"Employees may be tempted to dress down in today's workplace, especially during warmer months, but clothing that's too casual or revealing can be frowned upon," said OfficeTeam executive director Robert Hosking. "Although a polished appearance alone won't land you a promotion, it can help others envision you in a leadership role."
How employees are expected to dress can be dependent upon the industry. People in the banking, legal and accounting sectors tend to dress in a more traditionally professional manner. However, there are exceptions even in more conservative professions.
“It depends on whether you are in a position where you deal with clients or if you are in a backroom support area,” said LeeAnne Linderman, executive vice president of Retail Banking for Salt Lake City-based Zions Bank. Dress code guidelines are also based upon “client expectations,” she said.
Those expectations can differ based upon the market being served, she said.
In Salt Lake City, bankers are expected to wear business suits, but in rural areas, the dress code may change to fit the client base where jeans and a plaid shirt are the norm.
“In Park City or Sun Valley, bankers don’t wear ties in those communities,” Linderman said. “They look crisp (and) professional, but they don’t look “buttoned up” like they do in major metropolitan cities.”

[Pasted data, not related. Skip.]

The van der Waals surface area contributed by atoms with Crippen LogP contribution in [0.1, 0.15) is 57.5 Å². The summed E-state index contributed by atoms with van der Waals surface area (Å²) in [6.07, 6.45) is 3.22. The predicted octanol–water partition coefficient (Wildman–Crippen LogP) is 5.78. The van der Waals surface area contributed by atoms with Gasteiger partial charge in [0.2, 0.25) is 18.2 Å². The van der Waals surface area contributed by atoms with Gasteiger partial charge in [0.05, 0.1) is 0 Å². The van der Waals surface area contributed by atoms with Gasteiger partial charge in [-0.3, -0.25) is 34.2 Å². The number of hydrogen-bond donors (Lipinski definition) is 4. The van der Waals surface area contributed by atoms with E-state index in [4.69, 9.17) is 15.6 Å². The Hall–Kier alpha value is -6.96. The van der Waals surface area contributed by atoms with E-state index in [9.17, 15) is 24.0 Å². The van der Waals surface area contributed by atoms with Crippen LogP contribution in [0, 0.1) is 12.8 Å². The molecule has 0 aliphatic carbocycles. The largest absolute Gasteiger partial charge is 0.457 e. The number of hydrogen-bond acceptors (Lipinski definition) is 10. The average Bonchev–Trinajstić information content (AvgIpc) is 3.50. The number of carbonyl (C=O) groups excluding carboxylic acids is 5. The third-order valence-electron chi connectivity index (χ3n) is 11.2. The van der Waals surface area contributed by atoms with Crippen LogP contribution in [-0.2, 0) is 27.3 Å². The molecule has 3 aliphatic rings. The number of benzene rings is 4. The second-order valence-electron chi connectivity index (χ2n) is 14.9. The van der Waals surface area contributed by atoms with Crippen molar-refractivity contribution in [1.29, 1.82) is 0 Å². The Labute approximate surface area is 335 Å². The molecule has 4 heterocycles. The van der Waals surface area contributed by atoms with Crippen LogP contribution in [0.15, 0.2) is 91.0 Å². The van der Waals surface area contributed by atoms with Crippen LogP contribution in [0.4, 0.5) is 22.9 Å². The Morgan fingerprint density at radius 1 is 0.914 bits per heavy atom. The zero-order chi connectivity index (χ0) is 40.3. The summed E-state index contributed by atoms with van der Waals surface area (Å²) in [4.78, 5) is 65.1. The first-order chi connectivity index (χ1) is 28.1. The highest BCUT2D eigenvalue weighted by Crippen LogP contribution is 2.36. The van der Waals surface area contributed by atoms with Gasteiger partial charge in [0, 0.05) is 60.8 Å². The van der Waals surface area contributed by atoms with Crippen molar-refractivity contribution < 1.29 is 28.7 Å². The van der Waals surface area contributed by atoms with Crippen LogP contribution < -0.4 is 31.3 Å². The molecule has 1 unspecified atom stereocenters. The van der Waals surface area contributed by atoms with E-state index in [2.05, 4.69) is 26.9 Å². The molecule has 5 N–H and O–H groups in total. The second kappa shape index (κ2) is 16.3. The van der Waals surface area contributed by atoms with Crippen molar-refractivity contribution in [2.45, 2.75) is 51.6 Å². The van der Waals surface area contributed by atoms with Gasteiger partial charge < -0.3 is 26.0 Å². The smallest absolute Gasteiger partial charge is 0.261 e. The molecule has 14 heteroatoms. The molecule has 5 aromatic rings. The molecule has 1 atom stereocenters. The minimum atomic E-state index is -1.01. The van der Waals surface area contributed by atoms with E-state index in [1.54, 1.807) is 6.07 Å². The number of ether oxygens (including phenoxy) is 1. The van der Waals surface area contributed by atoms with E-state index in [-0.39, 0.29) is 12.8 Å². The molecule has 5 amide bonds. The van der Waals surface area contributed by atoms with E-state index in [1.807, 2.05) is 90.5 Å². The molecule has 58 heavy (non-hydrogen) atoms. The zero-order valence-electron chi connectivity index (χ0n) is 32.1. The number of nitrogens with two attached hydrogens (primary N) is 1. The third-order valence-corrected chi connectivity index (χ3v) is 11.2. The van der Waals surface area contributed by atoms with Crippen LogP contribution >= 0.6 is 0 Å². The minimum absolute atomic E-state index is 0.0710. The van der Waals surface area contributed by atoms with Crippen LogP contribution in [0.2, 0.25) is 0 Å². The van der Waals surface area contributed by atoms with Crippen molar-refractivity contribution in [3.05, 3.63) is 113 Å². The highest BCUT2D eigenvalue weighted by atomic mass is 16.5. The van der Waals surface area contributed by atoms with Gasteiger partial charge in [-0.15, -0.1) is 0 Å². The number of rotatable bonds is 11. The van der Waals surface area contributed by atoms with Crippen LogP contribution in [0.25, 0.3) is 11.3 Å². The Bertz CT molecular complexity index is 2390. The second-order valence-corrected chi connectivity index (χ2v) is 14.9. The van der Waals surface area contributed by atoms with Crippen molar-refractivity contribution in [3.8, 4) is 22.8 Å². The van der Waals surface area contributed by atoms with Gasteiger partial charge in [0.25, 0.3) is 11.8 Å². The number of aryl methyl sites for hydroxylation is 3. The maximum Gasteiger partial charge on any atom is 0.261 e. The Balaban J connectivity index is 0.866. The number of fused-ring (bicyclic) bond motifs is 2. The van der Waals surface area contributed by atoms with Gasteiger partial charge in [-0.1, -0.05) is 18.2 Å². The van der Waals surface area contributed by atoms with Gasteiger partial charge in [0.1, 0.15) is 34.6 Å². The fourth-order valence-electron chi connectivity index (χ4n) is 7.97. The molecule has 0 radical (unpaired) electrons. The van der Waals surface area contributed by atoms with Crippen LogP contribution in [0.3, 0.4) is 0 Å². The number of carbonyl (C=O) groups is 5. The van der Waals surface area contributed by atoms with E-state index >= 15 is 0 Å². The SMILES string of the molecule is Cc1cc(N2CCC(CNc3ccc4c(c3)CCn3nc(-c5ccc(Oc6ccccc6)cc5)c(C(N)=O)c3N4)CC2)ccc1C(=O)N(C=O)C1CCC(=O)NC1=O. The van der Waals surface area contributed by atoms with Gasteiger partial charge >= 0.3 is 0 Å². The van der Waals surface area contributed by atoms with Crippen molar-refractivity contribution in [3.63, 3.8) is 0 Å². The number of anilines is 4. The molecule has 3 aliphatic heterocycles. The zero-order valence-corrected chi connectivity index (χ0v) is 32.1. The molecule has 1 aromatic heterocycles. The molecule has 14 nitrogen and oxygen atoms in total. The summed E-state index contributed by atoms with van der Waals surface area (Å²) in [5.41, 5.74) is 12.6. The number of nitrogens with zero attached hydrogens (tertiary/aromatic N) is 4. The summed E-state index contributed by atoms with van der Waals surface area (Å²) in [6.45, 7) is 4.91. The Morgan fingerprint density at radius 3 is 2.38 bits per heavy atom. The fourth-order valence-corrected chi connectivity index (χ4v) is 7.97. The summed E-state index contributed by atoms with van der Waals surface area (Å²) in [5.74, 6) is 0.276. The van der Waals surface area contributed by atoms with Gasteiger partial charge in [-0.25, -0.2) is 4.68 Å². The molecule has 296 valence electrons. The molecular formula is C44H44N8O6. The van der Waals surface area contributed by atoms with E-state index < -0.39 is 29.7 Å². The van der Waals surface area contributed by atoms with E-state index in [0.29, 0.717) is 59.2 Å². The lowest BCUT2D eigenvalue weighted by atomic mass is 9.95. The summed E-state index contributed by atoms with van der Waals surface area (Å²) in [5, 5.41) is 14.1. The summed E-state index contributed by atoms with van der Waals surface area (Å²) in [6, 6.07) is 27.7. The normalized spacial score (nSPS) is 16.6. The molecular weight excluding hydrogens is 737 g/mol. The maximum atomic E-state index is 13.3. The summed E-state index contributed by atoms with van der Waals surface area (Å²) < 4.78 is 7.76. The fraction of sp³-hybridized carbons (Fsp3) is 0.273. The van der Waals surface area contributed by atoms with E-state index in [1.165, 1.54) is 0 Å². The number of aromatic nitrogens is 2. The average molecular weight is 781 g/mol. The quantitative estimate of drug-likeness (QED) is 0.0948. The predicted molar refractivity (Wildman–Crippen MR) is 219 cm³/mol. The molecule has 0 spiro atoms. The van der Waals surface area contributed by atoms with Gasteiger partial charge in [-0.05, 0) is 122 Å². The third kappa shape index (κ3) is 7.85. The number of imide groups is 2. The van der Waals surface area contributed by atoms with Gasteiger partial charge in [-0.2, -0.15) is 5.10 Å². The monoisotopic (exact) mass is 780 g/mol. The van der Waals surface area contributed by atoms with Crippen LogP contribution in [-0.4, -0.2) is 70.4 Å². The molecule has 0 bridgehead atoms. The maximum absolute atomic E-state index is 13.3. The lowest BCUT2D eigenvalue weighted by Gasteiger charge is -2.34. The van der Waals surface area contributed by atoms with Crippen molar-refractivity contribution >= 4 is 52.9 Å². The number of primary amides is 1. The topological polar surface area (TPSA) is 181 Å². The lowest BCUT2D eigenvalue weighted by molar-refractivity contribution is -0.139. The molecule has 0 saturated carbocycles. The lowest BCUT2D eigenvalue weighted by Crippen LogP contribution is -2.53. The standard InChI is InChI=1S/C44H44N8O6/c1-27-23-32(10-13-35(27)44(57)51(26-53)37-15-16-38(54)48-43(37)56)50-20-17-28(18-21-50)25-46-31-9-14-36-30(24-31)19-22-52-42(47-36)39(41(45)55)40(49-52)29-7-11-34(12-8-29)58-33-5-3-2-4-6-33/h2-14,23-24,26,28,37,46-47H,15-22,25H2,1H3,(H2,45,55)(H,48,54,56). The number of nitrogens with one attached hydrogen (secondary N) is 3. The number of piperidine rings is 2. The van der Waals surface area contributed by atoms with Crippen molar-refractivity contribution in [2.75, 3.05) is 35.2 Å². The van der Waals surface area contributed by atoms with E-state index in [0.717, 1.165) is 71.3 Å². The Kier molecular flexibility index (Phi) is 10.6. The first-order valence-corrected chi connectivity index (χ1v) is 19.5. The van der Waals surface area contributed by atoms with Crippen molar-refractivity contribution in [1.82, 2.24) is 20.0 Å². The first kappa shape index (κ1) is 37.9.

She said as long as the Zions’ employee meets the client expectation, then their dress is considered appropriate.
As a younger generation begins to take over the corporate environment, traditions begin to evolve making what use to be accepted as professional attire less mandatory. Many global technology companies like Adobe and Google have taken a much more causal approach to workplace dress while still maintaining corporate and business success.
Some dress standards will continue to change, said Rick Westbrook, Salt Lake City branch manager for human resources firm Robert Half International.
“We’re seeing a trend where more casual clothing is accepted generally speaking,” Westbrook said. “But for a impression, it’s still very important to “dress your best.””
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